When an employer is faced with an allegation of sexual harassment in the workplace, it is inevitable that one “side” of the story will be credited over the other. This decision needs to be made in the moment, as the employer works to take the “effective remedial action” as promptly as possible.
In an April 21 opinion in Lucchesi v. Day & Zimmerman Group by Judge Gene E.K. Pratter of the U.S. District Court for the Eastern District of Pennsylvania, the court addressed whether disparate conduct of an investigation into allegations of harassment and the results of the investigation can give rise to a claim of disparate treatment in violation of Title VII.
Male Employee Accused of Harassment
According to allegations detailed in the opinion, Joseph Lucchesi, a 10-year employee of Day & Zimmerman, was approached by two human resources employees in June 2009 and was told that a female co-worker, Alicia Petruszka, felt “uncomfortable” in his presence and that she was disturbed by text messages and e-mails that Lucchesi had sent to her personal phone and computer from his personal phone and e-mail account. Lucchesi and Petruszka allegedly had “some kind of” consensual sexual relationship — although whether it was ongoing at the time of the visit from HR is not clear. Lucchesi was instructed not to interact with Petruszka at work.
Shortly after this conversation, Lucchesi complained to the company’s senior vice president of HR that he was being treated differently during the investigation into the allegation of harassment — particularly in light of the fact that Petruszka had only spoke to one HR official, while he was “interrogated” by two such employees.
The next day, according to Lucchesi’s complaint, he was told that two HR employees were needed for his interview because he was “intimidating” and that he was also accused of “stalking” Petruszka. Lucchesi responded that Petruszka’s claims were being credited over his and that this was sex discrimination. Lucchesi was fired four days later because he might walk past Petruszka’s cubicle and that future interactions between Lucchesi and Petruszka created a “gray” area for the company.
Lucchesi’s complaint alleged that he was terminated because Day & Zimmerman assumed that he must be at fault because of his gender and that the investigation was conducted in a disparate manner. He also alleged that, two months after his termination, Day & Zimmerman tried to disguise its discrimination by recommending to Petruszka that she obtain a protective order.
Day & Zimmerman filed a motion to dismiss based on a failure to state either a disparate treatment claim or a claim for retaliation under either the PHRA or Title VII.
The court first considered Lucchesi’s disparate treatment claim, finding that “the basis of [the] claim can be reduced to the alleged fact that Day & Zimmerman … conducted a superficial and unfair investigation that resulted in Lucchesi’s unwarranted termination.” The court found this claim to be viable on the grounds that discrimination could be inferred from Lucchesi’s description of the investigation — including his allegation that Petruszka was treated differently than he was after engaging in the relationship.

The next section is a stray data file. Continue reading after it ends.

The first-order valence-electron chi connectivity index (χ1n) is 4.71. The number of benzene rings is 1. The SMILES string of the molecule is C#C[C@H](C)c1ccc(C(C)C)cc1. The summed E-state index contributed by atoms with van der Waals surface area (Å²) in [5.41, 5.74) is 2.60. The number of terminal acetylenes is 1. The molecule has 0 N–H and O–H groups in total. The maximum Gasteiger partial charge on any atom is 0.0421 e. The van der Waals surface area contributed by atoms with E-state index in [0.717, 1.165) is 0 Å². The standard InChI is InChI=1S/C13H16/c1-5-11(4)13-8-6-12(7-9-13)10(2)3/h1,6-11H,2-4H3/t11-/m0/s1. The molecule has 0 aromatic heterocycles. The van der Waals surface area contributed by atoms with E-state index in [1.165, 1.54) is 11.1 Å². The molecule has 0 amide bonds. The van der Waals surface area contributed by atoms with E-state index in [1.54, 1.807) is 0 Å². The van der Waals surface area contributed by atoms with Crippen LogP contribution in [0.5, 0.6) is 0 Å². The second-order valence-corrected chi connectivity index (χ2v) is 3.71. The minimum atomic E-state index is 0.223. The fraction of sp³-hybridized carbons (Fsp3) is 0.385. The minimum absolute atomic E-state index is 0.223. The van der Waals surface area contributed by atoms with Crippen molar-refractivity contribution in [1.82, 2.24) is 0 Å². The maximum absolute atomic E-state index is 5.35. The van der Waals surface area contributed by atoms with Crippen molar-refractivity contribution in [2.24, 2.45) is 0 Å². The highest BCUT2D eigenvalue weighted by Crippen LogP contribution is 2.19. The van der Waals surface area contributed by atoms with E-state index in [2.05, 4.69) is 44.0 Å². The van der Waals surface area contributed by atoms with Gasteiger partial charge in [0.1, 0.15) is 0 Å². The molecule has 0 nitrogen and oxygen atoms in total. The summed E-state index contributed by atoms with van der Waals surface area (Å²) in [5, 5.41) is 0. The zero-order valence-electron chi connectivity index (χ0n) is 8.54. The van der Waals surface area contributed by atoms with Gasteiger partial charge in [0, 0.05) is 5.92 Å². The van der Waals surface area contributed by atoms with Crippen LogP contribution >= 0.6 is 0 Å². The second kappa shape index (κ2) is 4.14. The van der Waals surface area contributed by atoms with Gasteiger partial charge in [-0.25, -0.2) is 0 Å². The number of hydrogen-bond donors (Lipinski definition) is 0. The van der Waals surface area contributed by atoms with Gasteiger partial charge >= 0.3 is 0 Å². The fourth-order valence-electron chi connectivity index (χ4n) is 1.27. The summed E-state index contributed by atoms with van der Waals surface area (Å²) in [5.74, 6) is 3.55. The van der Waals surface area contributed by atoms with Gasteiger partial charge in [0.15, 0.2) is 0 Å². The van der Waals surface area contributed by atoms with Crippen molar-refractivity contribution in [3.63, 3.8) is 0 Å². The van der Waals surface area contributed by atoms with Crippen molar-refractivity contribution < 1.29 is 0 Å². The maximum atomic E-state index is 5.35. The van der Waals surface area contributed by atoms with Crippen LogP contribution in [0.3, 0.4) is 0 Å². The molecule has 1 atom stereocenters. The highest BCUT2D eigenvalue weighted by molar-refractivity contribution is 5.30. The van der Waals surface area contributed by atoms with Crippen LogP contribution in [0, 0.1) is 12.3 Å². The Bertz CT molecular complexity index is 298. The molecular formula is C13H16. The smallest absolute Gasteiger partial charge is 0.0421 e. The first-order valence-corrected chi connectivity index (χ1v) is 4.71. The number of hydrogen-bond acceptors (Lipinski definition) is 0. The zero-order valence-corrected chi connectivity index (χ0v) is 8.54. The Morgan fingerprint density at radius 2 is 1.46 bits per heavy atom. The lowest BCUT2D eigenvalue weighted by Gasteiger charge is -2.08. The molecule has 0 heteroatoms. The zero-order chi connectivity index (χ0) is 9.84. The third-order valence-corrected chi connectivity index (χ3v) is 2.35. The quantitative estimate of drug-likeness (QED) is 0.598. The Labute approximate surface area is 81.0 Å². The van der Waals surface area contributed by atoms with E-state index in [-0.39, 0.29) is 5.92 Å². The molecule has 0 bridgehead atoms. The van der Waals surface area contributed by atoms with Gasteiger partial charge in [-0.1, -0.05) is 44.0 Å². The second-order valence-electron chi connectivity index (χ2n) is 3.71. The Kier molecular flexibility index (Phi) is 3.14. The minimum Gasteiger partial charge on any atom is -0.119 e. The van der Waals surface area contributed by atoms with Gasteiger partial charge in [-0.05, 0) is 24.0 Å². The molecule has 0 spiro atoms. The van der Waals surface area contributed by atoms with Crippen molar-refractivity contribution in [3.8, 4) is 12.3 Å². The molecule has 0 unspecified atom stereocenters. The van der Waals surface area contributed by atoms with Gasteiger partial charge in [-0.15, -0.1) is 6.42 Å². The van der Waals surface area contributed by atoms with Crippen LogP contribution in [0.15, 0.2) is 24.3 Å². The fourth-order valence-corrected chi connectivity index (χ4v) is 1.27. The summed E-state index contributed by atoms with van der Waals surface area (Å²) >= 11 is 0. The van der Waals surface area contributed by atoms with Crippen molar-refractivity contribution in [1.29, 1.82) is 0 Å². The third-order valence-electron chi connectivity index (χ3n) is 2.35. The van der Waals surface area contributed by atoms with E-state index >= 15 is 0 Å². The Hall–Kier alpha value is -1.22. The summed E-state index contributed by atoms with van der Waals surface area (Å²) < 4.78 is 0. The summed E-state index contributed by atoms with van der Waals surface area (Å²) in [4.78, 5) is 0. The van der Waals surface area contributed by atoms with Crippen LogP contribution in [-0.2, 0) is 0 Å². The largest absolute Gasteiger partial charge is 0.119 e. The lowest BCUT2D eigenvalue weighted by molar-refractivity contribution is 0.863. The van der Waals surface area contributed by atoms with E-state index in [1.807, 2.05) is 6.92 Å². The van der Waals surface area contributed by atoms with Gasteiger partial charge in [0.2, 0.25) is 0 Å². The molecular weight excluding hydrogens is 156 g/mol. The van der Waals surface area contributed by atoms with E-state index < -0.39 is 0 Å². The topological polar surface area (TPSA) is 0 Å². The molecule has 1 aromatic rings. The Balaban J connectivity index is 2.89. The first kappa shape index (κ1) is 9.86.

The court then considered Lucchesi’s assertion that he had been subjected to retaliation for complaining about the alleged disparate treatment.
Day & Zimmerman argued that Lucchesi had done nothing more than object to the basic unfairness of the company’s investigation, which is not, in itself, protected activity. The court found, however, that the complaint alleged that Lucchesi had told the HR manager that the company “appeared to credit the allegations of a female employee over a male … without any reason for doing so other than sex discrimination” and that, in combination with the temporal proximity of his complaint and termination, there was a sufficient basis to find a viable retaliation claim.
Finally, Day & Zimmerman argued that Lucchesi had failed to exhaust his administrative remedies with respect to his retaliation claim, on the grounds that he had failed to file a charge alleging retaliation until 304 days after his termination. Lucchesi claimed, however, that he had filed an intake questionnaire within the 300-day period for filing with the EEOC and the court found that the questionnaire was substantial enough to serve as a place-holder for an actual charge under the Supreme Court’s 2008 decision in Federal Express Corp. v. Holowecki .
Impact on Investigations
The core allegation of the case, that Day & Zimmerman discriminated against Lucchesi when it quickly credited the allegations of sexual harassment against him, present a conundrum for employers.
Realistically, the majority of sexual harassment claims involve male harassers and female victims. Furthermore, even when there is some ambiguity in the allegations, employers may err on the side of taking some disciplinary action against the male employee in an effort to mitigate against any future claim of ongoing inappropriate behavior.
The allegations of the Lucchesi complaint, however, would base a valid discrimination claim on this “tendency.” As such, it may prompt employers to reassess how they conduct harassment investigations, while potentially having the perverse effect of militating against the type of remedial action otherwise required in such cases. •
Sid Steinberg is a partner in Post & Schell’s business law and litigation department. He concentrates his national litigation and consulting practice in the field of employment and employee relations law. Steinberg has lectured extensively on all aspects of employment law, including Title VII, the FMLA and the ADA.